The porosity of D-GSH was characterized using the nitrogen adsorption/desorption isotherms at 77 K and pore-size distribution plot of D-GSH calculated using the Barrett–Joyner–Halenda (BJH) method (Fig. 2C). The isotherm curve followed type II isotherm with H4 type hysteresis loop, suggesting that D-GSH has typical mesoporous structures with an average BJH pore radius of 18.45 Å and cumulative pore volume of 0.041 cc/g. The specific surface area calculated using the Brunauer−Emmett−Teller (BET) model was found to be 22.4 m2/g. Even though pristine graphene sheets have a high theoretical surface area (2630 m2/g), D-GSH exhibited a relatively low surface area. The surface area of D-GSH largely depends on the sand particles present in the hybrid material when graphene was coated on the sand. This is in agreement with the results reported by Yang et al.29, wherein the specific surface area of pristine graphene sheets reduced drastically when it was coated onto SiO2 particles.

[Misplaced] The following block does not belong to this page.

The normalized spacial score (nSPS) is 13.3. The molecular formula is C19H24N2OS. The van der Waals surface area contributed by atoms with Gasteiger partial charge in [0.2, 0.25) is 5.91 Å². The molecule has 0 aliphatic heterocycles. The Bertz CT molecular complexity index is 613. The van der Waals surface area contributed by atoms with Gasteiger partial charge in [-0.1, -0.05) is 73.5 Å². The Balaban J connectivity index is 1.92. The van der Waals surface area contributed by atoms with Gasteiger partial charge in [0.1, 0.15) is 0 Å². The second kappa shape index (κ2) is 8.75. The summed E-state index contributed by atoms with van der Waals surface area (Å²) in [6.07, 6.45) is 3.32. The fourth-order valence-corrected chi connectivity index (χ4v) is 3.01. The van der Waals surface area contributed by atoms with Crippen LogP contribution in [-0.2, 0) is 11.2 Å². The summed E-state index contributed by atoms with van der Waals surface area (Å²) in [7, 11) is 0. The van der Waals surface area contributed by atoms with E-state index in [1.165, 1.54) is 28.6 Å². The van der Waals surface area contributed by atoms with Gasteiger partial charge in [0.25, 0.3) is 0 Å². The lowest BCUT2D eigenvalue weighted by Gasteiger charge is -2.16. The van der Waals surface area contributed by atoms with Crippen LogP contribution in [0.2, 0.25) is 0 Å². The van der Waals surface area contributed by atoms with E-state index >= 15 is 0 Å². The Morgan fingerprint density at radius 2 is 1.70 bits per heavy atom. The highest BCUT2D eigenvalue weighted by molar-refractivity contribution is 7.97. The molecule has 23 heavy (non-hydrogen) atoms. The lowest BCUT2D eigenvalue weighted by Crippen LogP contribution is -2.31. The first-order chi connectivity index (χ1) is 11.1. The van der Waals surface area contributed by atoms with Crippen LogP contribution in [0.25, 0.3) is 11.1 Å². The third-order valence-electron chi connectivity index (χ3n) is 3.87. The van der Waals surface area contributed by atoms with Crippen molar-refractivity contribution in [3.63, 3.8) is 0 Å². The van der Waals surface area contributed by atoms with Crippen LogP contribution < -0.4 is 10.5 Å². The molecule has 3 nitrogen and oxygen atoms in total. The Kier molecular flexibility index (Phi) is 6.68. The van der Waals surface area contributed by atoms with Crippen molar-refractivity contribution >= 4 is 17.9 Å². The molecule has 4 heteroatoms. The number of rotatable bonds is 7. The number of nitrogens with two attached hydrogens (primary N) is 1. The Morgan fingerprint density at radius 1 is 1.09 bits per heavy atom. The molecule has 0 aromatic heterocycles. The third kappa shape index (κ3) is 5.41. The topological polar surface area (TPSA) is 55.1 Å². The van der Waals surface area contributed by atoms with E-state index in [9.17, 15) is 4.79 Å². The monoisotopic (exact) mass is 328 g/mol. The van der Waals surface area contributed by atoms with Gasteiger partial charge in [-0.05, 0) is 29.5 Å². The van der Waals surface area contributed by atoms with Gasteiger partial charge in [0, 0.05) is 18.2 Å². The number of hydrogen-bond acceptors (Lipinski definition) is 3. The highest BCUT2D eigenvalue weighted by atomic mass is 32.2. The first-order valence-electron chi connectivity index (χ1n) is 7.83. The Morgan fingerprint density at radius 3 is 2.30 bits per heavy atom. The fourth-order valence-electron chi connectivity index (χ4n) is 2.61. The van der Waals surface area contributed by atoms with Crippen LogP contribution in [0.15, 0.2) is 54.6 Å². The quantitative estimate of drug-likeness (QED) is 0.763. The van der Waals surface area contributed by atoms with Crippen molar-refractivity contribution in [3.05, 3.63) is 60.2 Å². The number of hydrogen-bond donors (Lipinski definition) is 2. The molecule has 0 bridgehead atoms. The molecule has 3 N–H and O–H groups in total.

The presence of graphene on sand particles as well as the interaction of the functional groups of D-GSH in the adsorption of organic dyes and heavy metals were demonstrated using Fourier transform infrared (FTIR) spectroscopy analysis (Fig. 2D). In the FTIR spectrum of fresh D-GSH, strong peaks at 1796 and 1451 cm−1 attributed to C=O stretching of –COOH groups and C-H stretching vibrations, respectively; were present. These observations serve as a piece of evidence for the complete graphitization of sucrose and fructose fragments on sand surface36 resulting in a carbonaceous adsorbent with many oxygen functional groups (i.e.–OH, –COOH, etc.) which can act as binding sites for contaminants. Furthermore, strong absorption bands at 792 and 707 cm−1 consistent with the symmetric Si-O stretching and bending vibrations of the SiO2 functional group were conspicuously present in the spectra, which confirms the presence of quartz in the sand39. Whereas, the sharp band observed at 874 cm−1 can be assigned to the Ca-O stretching of the calcium carbonate species present in the sand40. On the other hand, after dye adsorption, the band intensity at 1451 cm−1 was reduced significantly and shifted to a lower wavelength of 1420 cm−1 and the peak at 1154 cm−1 completely disappeared owing to the utilization of functional groups during adsorption. A new band was formed at 1172 cm−1 indicating the presence C-N stretching after dye adsorption. After heavy metal adsorption, a new absorption band at 1154 cm−1 with remarkable intensity and vibrational bands attributed to metal oxide (Cd-O and Pb-O) appeared at low wavenumbers (518 and 457 cm−1) of the spectrum, further verifying the successful interaction of metal ions onto the binding sites of D-GSH adsorbents through complexation41.